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  5. "D'fhéach sé ar an leabhar."

"D'fhéach ar an leabhar."

Translation:He looked at the book.

April 20, 2015



What is the difference between using "ar" as at and "ag" as at?


Yes, I intentionally put "He looked upon the book" to see if it gets accepted, it wasn't. How does one say "He looked on (upon) something"?(Is it dependent on the context? In that case, my answer should be accepted)


No, it shouldn't. For a start, "he looked on the book" isn't valid, and it doesn't mean the same as "he looked upon the book" - "looked upon" usually means "considered" or "regarded" ("he looked upon manual labour as beneath him") and when it is used in the vision sense, it applies a sense of distance - "the cottage looked out upon the valley"

More importantly, though, even if your English was OK, by using such a literal but unlikely translation, you indicate that you're not familiar with the ordinary idiomatic use of the preposition ar in this particular phrase. If you think that d'fhéach sé ar means "he looked upon", how would you say "he looked at" - d'fhéach sé ag?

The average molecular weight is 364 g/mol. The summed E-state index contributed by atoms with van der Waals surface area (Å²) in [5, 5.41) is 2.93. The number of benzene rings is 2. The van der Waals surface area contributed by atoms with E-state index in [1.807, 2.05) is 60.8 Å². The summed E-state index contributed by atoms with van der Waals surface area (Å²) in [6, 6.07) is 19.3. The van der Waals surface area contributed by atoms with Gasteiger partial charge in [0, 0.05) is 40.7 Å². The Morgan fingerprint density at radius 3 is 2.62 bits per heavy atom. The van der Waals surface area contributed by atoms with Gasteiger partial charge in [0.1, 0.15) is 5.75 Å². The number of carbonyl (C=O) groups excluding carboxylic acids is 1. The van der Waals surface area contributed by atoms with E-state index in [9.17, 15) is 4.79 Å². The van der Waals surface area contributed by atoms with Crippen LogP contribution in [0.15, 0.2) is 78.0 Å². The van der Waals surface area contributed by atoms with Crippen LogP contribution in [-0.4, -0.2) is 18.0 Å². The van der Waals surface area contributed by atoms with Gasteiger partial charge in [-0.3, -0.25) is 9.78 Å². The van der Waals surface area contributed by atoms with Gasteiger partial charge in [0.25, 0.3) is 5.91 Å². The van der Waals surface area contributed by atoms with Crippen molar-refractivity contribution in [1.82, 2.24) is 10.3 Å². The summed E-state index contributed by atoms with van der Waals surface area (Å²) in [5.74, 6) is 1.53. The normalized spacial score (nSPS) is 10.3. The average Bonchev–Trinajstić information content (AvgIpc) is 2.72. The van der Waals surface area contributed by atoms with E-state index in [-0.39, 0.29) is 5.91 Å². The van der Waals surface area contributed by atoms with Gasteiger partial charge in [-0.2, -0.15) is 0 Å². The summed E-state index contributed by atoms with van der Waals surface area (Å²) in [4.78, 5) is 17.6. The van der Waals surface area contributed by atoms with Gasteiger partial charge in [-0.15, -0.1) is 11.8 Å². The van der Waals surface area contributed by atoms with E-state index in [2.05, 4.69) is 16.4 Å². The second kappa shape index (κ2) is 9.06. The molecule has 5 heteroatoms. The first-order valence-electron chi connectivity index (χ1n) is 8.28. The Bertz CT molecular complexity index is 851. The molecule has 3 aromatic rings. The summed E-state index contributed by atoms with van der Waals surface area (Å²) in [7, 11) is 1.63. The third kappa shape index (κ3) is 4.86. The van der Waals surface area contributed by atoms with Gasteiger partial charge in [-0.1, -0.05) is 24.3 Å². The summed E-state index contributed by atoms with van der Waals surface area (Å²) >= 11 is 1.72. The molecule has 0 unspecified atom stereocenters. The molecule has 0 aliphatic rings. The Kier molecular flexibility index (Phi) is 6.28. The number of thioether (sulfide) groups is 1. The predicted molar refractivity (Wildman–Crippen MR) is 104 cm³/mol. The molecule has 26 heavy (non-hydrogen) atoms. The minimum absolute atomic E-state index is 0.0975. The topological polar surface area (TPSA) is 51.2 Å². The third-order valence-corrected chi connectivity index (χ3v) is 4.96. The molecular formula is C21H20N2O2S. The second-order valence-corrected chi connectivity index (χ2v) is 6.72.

How would one translate "He looked in the book"?


Which sense of “looked in” do you mean?


I suppose the sense of searching for an answer.


D’fhéach sé tríd an leabhar.


What would the difference be in Irish for these two sentences:

He looked in the book (as in, flipping pages, reading, etc.) He looked at the book (as in, noticing the color of the spine while it's on the shelf)


Scilling answered above that, if you look in (or through) the book, it would be "D'fhéach sé tríd an leabhar."


When using "Féach" + "ar. Isn't the normal translation usually "To watch"?


No. Féach ar is translated as "watch" or as "look at" depending on which seems most appropriate. So you can translate bhí mé ag féachaint ar chlár teilifíse aréir as "I was watching a television program last night" or "I was looking at a television program last night", but it would be a bit weird to say "I watched a book".

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